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TECHNET  April 2008

TECHNET April 2008

Subject:

Re: Hand Cleaning Chemistry Qualification

From:

"Schaefer, Chris" <[log in to unmask]>

Reply-To:

TechNet E-Mail Forum <[log in to unmask]>, Schaefer, Chris

Date:

Wed, 30 Apr 2008 14:26:34 -0500

Content-Type:

text/plain

Parts/Attachments:

Parts/Attachments

text/plain (152 lines)

Thanks Joe.

I have yet to see is the B-52 board all surface mount?

Chris



Chris Schaefer
Suntron Corporation
Process Engineer

800 N. Brutscher Street
Newberg, OR 97132
Work Phone: 503.554.6270
Cell Phone: 785.248.9016
Email: [log in to unmask]

-----Original Message-----
From: Joe Russeau [mailto:[log in to unmask]] 
Sent: Wednesday, April 30, 2008 11:09 AM
To: TechNet E-Mail Forum; Schaefer, Chris
Subject: Re: [TN] Hand Cleaning Chemistry Qualification

Hi Chris,

Perhaps, I'm reading your post incorrectly, but it comes across (at
least to
me) that you are wanting to know what changes you should make to your
process in order to get the best result from the cleaner.  Really, you
should be focused on whether the cleaner removes the soils left by your
process. If it doesn't, then perhaps it's not the right cleaner.

As for methods, you indicate three techniques that will be of value for
evaluating the cleaner and any residual process residues / chemical
interactions.  Here are a few quick suggestions (take em for what they
are
worth):

1) Select a test vehicle for SIR and/or ECM that closely matches your
assembly technology.  A functional assembly will not work for this type
of testing.  The IPC-B-52 would be one good choice.  It also has
breakaway coupons for IC testing.  Two drawbacks; 1) it is a little
expensive and 2) it does not have an extensive data history.  Doug Pauls
designed the B-52 and will likely comment.  The IC portion of your
testing could also be done on functional product.

2)  Process the boards as you would normally do.  The cleaner needs to
prove that it can remove your assembly and fabrication residues and not
leave harmful materials behind. If you have several processes and
materials, choose one that is representative of most of your product or
one that represents a worse-case scenario.

3) If you are doing any conformal coating, then it may be advisable to
also to include thermal shock, just to verify that adhesion and coating
properties do not change as a result of this new cleaner.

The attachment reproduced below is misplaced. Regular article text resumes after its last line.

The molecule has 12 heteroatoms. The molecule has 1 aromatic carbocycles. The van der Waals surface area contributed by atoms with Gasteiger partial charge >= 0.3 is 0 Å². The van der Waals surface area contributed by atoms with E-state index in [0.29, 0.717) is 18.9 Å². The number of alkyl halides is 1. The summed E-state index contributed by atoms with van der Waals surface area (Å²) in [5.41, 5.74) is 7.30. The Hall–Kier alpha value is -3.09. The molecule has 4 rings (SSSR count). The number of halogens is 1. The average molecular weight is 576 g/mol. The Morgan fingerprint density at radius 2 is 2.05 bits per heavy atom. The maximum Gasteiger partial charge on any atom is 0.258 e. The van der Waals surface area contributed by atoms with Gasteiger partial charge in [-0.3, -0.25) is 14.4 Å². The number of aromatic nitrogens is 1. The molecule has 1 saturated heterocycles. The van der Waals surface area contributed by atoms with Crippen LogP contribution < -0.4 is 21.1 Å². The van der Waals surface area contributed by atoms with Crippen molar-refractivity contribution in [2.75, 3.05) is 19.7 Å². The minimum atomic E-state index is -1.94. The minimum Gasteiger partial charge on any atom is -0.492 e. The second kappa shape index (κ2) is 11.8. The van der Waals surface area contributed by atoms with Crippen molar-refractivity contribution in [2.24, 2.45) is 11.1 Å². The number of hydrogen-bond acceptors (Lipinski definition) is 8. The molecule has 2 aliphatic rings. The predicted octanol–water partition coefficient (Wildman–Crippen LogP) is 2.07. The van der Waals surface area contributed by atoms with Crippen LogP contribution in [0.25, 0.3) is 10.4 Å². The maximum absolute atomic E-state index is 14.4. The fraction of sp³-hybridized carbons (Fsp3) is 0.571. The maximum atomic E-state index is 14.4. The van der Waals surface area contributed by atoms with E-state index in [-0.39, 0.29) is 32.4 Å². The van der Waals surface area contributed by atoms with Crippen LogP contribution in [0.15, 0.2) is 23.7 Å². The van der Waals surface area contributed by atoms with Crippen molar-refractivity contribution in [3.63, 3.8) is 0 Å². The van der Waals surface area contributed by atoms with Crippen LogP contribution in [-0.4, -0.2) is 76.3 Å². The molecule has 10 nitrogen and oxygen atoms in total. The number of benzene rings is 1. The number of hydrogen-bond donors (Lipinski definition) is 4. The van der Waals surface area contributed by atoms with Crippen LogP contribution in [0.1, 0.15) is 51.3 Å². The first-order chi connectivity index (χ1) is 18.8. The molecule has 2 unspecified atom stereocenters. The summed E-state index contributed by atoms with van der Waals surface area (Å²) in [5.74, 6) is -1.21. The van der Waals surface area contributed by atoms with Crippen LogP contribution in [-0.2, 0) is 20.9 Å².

4) Visual inspections should be done.

5)  I would also suggest doing a comparative study to your current
material. 
This will allow you to evaluate how the new stuff compares with the
stuff your replacing.

6) If you use ROSE testing to monitor the process on a regular basis, it
would be a very good idea to include this as part of your test matrix.
I would suggest processing enough samples to do ROSE testing (use your
own tester), along with the IC, SIR and or ECM.  This will help you
establish a baseline for your ROSE tester while qualifying the new
cleaner at the same time.

7) Always, always, always, send samples of the unprocessed boards and
components to act as controls.  If I had a nickel for every test I've
seen where the customer doesn't include the unprocessed boards, I'm sure
I could almost pay off my diet Mt. Dew tab to Doug.

Anyway, just a few thoughts to help get the ball rolling.  I'm sure
others will comment and make suggestions.

Best Regards,

Joe Russeau
Precision Analytical Laboratory, Inc.





----- Original Message -----
From: "Chris Schaefer" <[log in to unmask]>
To: <[log in to unmask]>
Sent: Wednesday, April 30, 2008 12:58 PM
Subject: [TN] Hand Cleaning Chemistry Qualification


TechTeam,

We are in the very beginning stages of starting a conversion from one
hand
cleaning solvent to another more effective one. I am curious what makes
the
most sense in terms of methods to use to qualify as well as what is the 
likely
norm from the industry? We are required to perform SIR or ECM, and IC 
testing
by various customers prior to any changes which I think is a good thing,
but
what would be the application process of flux, soldering, and finally 
cleaning?
As well as the actual soldering and cleaning process. With the various
geometries, spacing, ground planes, thermal requirements, materials,
time,
etc... How would best capture the effectiveness of the new solvent? We
are
currently using an RMA 15% solid flux, hand soldering with 600-700dgree
tips
on multi-layer product from FR4 to teflon. I hope I didn't open a huge 
can-o-
worms.

Thanks all and have a great day!

Chris

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